With its intriguing blend of tranquil exploration and tough, bullet hell boss fights, ITTA is a unique experience and a damn good game.
Bullet-hell games aren't often known for melancholic narratives and exploration at a sedate-pace, but ITTA isn't your usual bullet-hell experience. This is a top-down adventure that will appeal to fans of Hyper Light Drifter: Special Edition, Titan Souls and the like, one full of confident storytelling and very challenging bullet hell bosses. While its difficulty curve can wildly fluctuate, making it less than palatable to genre newbies, those with a taste for danger who want a new bullet-hell extravaganza might just find their new obsession.
ITTA feels like a game made for the hardcore, bullet-hell obsessives out there that's friendly for less hardcore players who want to experience the story. It's short, and not quite perfect on Switch, but it's a strong game nonetheless.
ITTA's not a game-changing masterpiece, but it has tight design and wonderfully crafted aesthetics in a world of hope, despair, and bullet-hell.
All in all, ITTA is a recommended indie game with pleasing visuals and with tough bosses offering satisfying finishers.
ITTA could be a beloved and exciting game among the indie titles. However, the developer didn’t use the game’s potential and settled with a simple game. Yet still, with a smooth gameplay and mysterious environment, the game can bring an enjoyable 4-hour experience for adventure fans
Review in Persian | Read full review
ITTA may not quite hit the levels its obvious ambition aspired to, but it still provides an enjoyable weekend distraction for bullet-hell fans.
ITTA is an excellent Bullet-Hell game that presents everything we want from such games, the experience may be short and limited in some aspects, but you will have an interesting and nerve-wracking time with each boss fight.
Review in Arabic | Read full review
Seeing their health meters drop both galvanizes your resolve and heightens your dread; yes, you're edging closer to victory, but your opponent is about to ramp their attack up to 11. The 18 total bosses each present a unique and satisfying challenge, and if you find any of them too daunting, you can increase your damage by 2x or even turn on invulnerability. Fans of tough, bullet-hell style action sequences will be able to slake their thirst here, but don't go into it expecting much more than a solid boss rush.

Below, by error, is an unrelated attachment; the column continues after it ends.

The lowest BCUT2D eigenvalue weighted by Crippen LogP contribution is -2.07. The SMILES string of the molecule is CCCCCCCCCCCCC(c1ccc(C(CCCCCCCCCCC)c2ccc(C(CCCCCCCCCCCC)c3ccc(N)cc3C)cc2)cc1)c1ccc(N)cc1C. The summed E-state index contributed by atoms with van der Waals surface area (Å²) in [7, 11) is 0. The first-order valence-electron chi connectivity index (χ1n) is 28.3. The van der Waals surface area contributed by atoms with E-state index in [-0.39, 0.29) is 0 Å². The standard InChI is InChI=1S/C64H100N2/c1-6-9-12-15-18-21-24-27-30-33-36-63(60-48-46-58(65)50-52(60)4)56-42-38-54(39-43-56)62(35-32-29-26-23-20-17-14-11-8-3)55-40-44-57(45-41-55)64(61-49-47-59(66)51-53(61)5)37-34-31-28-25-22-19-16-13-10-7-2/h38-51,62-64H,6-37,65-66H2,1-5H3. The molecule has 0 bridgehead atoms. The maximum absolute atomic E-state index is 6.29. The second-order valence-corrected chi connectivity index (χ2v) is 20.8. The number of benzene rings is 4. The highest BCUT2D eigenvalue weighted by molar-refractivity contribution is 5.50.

Twin-stick shooter fans who are up for a challenge will have a literal blast toppling ITTA's dozen and a half challenging bosses.
Despite the flaws, ITTA is a title that stands out in a way. The graphics and fluid animations, for example, show zeal and delicacy while pleasing the eyes. Along with the intriguing narrative and the almost abstract sound part, the title manages to create a melancholy and introspective atmosphere that can be palpable. It is a pity that everything ends so quickly: it is possible to complete ITTA in about three to four hours without problems, and there is not much to do afterwards.
Review in Portuguese | Read full review
ITTA isn’t a bad game by any stretch of the imagination, but I also can’t offer up anything more than a tepid endorsement given all of the trouble I had with its bugginess, reluctance to share information about how the mechanics work behind the scenes, and an odd difficulty curve that ensures that the final boss is less difficult than the very first one you face. ITTA has its strengths, however, such as generous hitboxes and invincibility frames that make it possible to breeze through some fights despite it never being entirely clear which part of your character’s sprite actually takes damage.
ITTA’s unique blend of the boss-rush formula and action-packed schmup gameplay makes for a really enjoyable experience, though a lack of depth stops it from striving towards greatness. I found that a lot of the boss battles just started to feel a bit too samey in design over time, whilst the fact that I spent the majority of my time just using the shotgun shows that the weapon variation wasn’t necessarily up to much either. That’s not to say that I didn’t have a really good time with the game though and I had a ton of satisfyingly challenging fun seeing the intriguing tale through to its conclusion. I just wish there could have been a little bit more variety on offer across each showdown with the game’s epic foes.
New indie game Itta combines a dreary narrative with hairy bullet-hell bosses, though some half-baked systems hold it back from greatness.
ITTA's different parts are discrete from each other, but they work quite well as a single mechanism. Its gameplay is surely the thing that keeps one engaged throughout their experience, however the story and the graphics are almost as good, offering a well articulated game which is worth playing, even if it's a bit short.
Review in Persian | Read full review
ITTA features all the key ingredients to be an indie darling, such as a strong art style and soundtrack, a gameplay loop reminiscent of classic games from back in the day, and a story that will hit close to home to anyone who decides to pick it up. Thankfully, in no moment these elements felt like just “game award bait”.